The Jordan, Knauff & Company (JKC) Valve Stock Index was down 2.5 percent over the last 12 months, while the broader S&P 500 Index was up 7.9 percent. The JKC Pump Stock Index rose 2.3 percent for the same time period.1
The Institute for Supply Management’s purchasing managers’ index (PMI) registered 51.7 percent in June, a decrease of 0.4 percentage points from the May reading of 52.1 percent. June was the third straight month with slowing PMI expansion. New orders hit a 3.5-year low, at 50 percent, a decrease of 2.7 percentage points from May. Production improved over the month, with the index up nearly three points to 54.1 percent. The employment index also edged higher for a second straight month. At 54.5 percent, it represents only modest additions to factory jobs. Respondents expressed concern about United States and China trade issues, potential Mexico trade actions and the global economy.
According to the Bureau of Labor Statistics, the U.S. economy added 224,000 nonfarm payrolls during June. May’s figures were revised to 72,000 positions, down from the previously reported 75,000. Employment growth has averaged 172,000 jobs per month this year. The transportation and warehousing sector gained 24,000 jobs, while manufacturing added 17,000 positions.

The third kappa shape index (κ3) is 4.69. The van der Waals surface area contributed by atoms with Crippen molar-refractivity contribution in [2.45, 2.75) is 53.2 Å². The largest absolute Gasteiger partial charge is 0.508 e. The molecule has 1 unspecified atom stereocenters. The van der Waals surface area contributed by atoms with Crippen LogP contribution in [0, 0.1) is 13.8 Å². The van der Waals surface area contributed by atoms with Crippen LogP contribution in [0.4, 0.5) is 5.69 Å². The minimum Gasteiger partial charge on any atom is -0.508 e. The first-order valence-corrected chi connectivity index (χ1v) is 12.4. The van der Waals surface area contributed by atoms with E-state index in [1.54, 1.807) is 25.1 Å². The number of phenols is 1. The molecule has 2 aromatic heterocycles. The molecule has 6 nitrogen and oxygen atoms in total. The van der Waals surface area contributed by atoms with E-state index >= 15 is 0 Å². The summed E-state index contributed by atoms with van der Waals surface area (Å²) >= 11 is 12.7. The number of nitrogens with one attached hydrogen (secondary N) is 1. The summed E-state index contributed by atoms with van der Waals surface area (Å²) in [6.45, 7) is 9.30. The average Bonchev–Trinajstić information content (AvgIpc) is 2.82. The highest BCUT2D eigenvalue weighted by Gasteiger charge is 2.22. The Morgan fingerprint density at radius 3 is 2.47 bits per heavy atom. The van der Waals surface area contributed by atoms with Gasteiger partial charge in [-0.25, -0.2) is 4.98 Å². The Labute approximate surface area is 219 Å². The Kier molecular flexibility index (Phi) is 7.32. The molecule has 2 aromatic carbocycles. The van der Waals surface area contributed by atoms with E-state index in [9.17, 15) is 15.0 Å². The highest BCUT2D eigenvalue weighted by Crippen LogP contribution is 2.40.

U.S. imports of crude oil from members of the Organization of the Petroleum Exporting Countries (OPEC) in March 2019 totaled 1.5 million barrels per day, their lowest level since March 1986. From the early 1980s through the late 2000s, OPEC member countries were the source of about half of all U.S. crude oil imports. In the past decade, however, total U.S. crude oil imports have fallen and OPEC’s share of those imports has decreased. Non-OPEC countries such as Canada, Mexico, Brazil and Colombia have made up larger shares of U.S. crude oil imports. In each of the past four years, Canada alone has supplied more crude oil to the U.S. than all OPEC members combined.
In the first three months of the year, the volume of U.S. crude oil imports from Saudi Arabia and Iraq—the two largest sources of imports from OPEC in 2018—have averaged 26 percent and 28 percent below their 2018 average levels.
On Wall Street, the market had a record-breaking first half of 2019, with the Dow Jones Industrial Average, the S&P 500 Index and the NASDAQ Composite rising 14 percent, 17.4 percent and 20.7 percent, respectively. The S&P 500 had its best first half performance since 1997. Positive developments in the trade war with China, a softer monetary stance by the Federal Reserve Bank and a rebound of crude oil prices due to supply cuts by OPEC and Russia are major reasons for the rally. For June, the Dow Jones Industrial Average, the S&P 500 Index and the NASDAQ Composite gained 7.2 percent, 6.9 percent and 7.4 percent, respectively.
Reference 1. The S&P Return figures are provided by Capital IQ.
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